The Asian context
Liberation theology differs from other theologies in that it starts with an analysis of the context, as it wants to respond to the cries of the people arising from it. As contextual theology we can distinguish it by regions - Latin American, African, Asian, European - and by social groups such as the poor, women, blacks, Dalits, indigenous peoples. However, none of these social or geographical identities can be understood in isolation. Contexts and identities are multiple and overlapping. The realities of class, caste, patriarchy and ethnicity, and of local, regional and global economy are intertwined. A Dalit girl working in a factory in an export-processing zone in India is exploited as an underpaid worker - like other workers around the globe - and suffers from a lack of protection by trade-union rights, while as a woman she suffers from male domination and violence - as other women do - whereas she shares her plight as an 'untouchable' suffering from caste oppression with other outcastes, male and female, in India.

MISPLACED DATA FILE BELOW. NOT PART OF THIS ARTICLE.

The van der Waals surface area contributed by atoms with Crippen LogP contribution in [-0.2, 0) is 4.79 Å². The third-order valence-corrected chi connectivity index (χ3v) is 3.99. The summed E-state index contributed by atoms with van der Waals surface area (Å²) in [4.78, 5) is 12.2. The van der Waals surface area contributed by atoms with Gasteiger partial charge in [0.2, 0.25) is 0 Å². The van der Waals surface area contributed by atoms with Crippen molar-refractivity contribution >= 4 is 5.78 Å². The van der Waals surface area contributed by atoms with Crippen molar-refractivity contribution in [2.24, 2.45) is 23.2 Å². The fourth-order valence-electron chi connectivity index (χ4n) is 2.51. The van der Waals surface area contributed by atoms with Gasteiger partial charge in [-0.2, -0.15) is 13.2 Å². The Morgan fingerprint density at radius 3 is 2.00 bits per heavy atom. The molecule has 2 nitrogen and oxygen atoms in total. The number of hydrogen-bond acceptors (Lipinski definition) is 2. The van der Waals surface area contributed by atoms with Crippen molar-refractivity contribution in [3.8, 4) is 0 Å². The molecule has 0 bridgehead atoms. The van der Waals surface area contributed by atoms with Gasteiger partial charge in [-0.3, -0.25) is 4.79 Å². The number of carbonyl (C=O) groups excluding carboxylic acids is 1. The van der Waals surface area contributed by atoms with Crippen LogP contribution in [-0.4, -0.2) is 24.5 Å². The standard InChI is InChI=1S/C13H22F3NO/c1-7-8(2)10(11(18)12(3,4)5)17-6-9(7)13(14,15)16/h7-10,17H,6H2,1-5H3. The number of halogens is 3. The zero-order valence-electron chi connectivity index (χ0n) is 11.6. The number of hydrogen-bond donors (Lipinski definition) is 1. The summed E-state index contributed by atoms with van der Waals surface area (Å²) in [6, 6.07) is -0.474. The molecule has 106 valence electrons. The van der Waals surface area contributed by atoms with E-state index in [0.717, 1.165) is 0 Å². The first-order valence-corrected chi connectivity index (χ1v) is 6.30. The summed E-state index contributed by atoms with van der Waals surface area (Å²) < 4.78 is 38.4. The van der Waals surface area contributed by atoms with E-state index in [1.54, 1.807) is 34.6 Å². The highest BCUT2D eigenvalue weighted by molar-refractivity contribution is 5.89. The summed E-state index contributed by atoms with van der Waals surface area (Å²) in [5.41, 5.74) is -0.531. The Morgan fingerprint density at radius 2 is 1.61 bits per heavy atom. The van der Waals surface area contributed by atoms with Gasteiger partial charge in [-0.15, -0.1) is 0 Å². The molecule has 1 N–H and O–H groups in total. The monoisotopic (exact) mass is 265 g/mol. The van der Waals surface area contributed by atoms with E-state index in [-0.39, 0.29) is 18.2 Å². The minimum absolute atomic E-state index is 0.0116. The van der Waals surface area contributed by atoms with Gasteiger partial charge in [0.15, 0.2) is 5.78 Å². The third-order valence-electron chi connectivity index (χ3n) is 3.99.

What is specific about Asia, especially in contrast with Latin America, is the religio-cultural context. The overwhelming majority of the poor and oppressed in Asia are non-Christians, many of whom adhere to a wide variety of popular religious traditions which are more or less connected with the traditions of the great religions which have shaped dominant Asian cultures. Yet within Asia there are again tremendous differences. Latin America is, compared to Asia, a relatively homogeneous continent in terms of history, language, economic and political developments. Asia has to be subdivided into various regions with different cultural, religious, political and economic histories.